Burlesque (Review)

Cher (center), Julianne Hough (right) and Tyne Stecklein (left) in Burlesque. Photo: Stephen Vaughan.

Cher (center), Julianne Hough (right) and Tyne Stecklein (left) in Burlesque. Photo: Stephen Vaughan.

LET’S be honest. No one watches a movie like Burlesque for the fine acting or the nuanced witticisms. We watch it for the star power, the glamour, the performances. And boy, do these showgirls perform, as Sarah Soh discovers.

It’s like a music-video highlights reel reminiscent of old MGM show tunes – feathers, bubbles, platinum-blonde Marilyn hairdos and all.

And boy, do these showgirls perform.


From the opening sequence to the end of credits, Christina Aguilera belts out tune after tune, enough to fill out a greatest-hits album (which is probably being pressed as we speak). And while Cher would only have enough from the movie to produce a CD single, her two solo numbers are enough to stir the audience with her 60-year-old pipes.

That said, the plot is nothing new.

Leaving behind hardship and an uncertain future for the entertainment capital Los Angeles, Ali (Aguilera) stumbles upon The Burlesque Lounge, a majestic but ailing theater that is home to an inspired musical revue.

Talking herself into a cocktail waitress job from Tess (Cher), the club’s glamorous and forthright proprietor, headliner and starmaker, Ali becomes a wide-eyed sponge to The Burlesque’s captivating acts.

Cam Gigandet plays Jack, Aguilera's love interest in Burlesque. Photo: Stephen Vaughan

Cam Gigandet plays Jack, Aguilera's love interest in Burlesque. Photo: Stephen Vaughan

She finds herself entwined in a mess of interpersonal relationships. She builds a friendship with a featured dancer (Julianne Hough), finds an enemy in a troubled, jealous performer Nikki (Kristen Bell), and wins the affection of Jack (Cam Gigandet), a handsome bartender and musician who takes Ali in as a temporary roommate to help her find her financial footing. Eventually, with the help of a sharp-witted yet sensitive stage manager (Stanley Tucci) and the club’s gender-bending host (Alan Cumming), Ali makes her way from the bar to the stage.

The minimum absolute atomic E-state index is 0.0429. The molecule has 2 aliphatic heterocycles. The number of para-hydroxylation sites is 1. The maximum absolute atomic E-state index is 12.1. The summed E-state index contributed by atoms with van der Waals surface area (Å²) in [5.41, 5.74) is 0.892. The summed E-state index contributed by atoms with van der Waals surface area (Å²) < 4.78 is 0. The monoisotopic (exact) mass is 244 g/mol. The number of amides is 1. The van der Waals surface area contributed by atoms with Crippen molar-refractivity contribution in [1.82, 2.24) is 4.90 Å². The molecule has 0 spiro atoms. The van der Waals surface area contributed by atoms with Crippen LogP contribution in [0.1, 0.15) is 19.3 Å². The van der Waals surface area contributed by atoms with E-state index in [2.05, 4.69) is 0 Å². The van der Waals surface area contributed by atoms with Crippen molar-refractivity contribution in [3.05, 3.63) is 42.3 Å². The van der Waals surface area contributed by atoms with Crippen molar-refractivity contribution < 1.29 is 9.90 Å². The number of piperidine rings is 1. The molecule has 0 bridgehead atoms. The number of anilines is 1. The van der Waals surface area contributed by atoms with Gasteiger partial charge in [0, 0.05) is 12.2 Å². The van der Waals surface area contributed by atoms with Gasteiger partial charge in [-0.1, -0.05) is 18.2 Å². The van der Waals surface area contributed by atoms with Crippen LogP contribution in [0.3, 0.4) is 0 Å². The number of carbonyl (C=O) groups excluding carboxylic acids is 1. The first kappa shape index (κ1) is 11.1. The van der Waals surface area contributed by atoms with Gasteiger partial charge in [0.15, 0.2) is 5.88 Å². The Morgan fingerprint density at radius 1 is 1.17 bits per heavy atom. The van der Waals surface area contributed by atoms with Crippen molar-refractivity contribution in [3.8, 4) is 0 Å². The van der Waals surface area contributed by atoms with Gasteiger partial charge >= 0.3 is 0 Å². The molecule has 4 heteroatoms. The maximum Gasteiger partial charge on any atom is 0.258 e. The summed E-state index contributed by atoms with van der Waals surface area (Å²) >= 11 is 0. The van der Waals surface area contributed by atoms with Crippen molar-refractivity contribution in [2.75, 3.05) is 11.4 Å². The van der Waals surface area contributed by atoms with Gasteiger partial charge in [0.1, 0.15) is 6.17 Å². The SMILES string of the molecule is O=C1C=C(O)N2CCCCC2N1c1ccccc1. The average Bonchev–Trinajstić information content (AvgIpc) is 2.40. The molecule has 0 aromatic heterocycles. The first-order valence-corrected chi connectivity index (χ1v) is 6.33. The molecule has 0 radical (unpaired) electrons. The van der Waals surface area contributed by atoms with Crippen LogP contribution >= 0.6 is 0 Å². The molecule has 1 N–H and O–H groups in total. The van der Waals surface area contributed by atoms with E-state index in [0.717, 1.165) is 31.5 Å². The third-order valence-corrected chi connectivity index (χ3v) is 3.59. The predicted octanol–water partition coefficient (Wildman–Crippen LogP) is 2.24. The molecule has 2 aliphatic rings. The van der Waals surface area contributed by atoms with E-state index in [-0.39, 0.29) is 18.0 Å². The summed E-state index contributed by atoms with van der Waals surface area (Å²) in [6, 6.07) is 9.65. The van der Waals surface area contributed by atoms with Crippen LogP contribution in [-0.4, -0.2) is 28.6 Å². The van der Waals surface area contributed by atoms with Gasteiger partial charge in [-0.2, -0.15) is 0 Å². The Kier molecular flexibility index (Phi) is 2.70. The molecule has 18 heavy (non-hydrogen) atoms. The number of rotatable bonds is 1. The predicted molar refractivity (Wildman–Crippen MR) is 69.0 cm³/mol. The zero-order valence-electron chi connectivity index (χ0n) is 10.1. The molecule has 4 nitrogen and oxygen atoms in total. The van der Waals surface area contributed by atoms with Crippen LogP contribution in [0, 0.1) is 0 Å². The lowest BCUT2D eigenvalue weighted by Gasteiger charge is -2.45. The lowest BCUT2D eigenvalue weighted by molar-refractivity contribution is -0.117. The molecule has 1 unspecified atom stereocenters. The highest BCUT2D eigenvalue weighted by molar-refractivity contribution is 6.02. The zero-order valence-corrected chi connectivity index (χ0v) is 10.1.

Conquering first-night nerves and sabotage by the jealous Nikki, Ali’s spectacular voice and showmanship begins to pull in ever-increasing ticket sales. It gives Tess hope that the club would be safe from the demands of her ex-husband to sell to predatory businessman Marcus (Eric Dane).

Christina Aguilera acting debut in Burlesque. Photo: Stephen Vaughan

Christina Aguilera plays Ali, a small-town girl with a big voice. Photo: Stephen Vaughan

And as Ali sheds her small-town image, she is faced with the perennial dilemma – to choose the path of rising stardom or nurture her budding romance with Jack.

Burlesque is Aguilera’s acting debut, and the movie feels like a cross between Coyote Ugly and the ill-fated Britney Spears vehicle Crossroads.

The passion between Ali and Jack seems a little forced, and Tess and Ali’s pseudo-maternal relationship comes across as being somewhat contrived and clichéd.

Forgive the cheesy lines and watch it with tongue firmly planted in cheek.

Burlesque opens January 13, 2011.

There is one comment

  1. K

    Notwithstanding the cheesiness and zero-surprises plot, I genuinely enjoyed the movie because as you said, it really is all about the performances! It really is the perfect vehicle for Christina (I guess she’s not “Xtina” anymore!?) her huge voice, plus pearls, feather boas, the lights, cheekiness and glitz.. some guys might not mind watching it 😉 Stanley Tucci as the gay stage manager is so likeable. I think he got the best lines in his exchanges with Cher!

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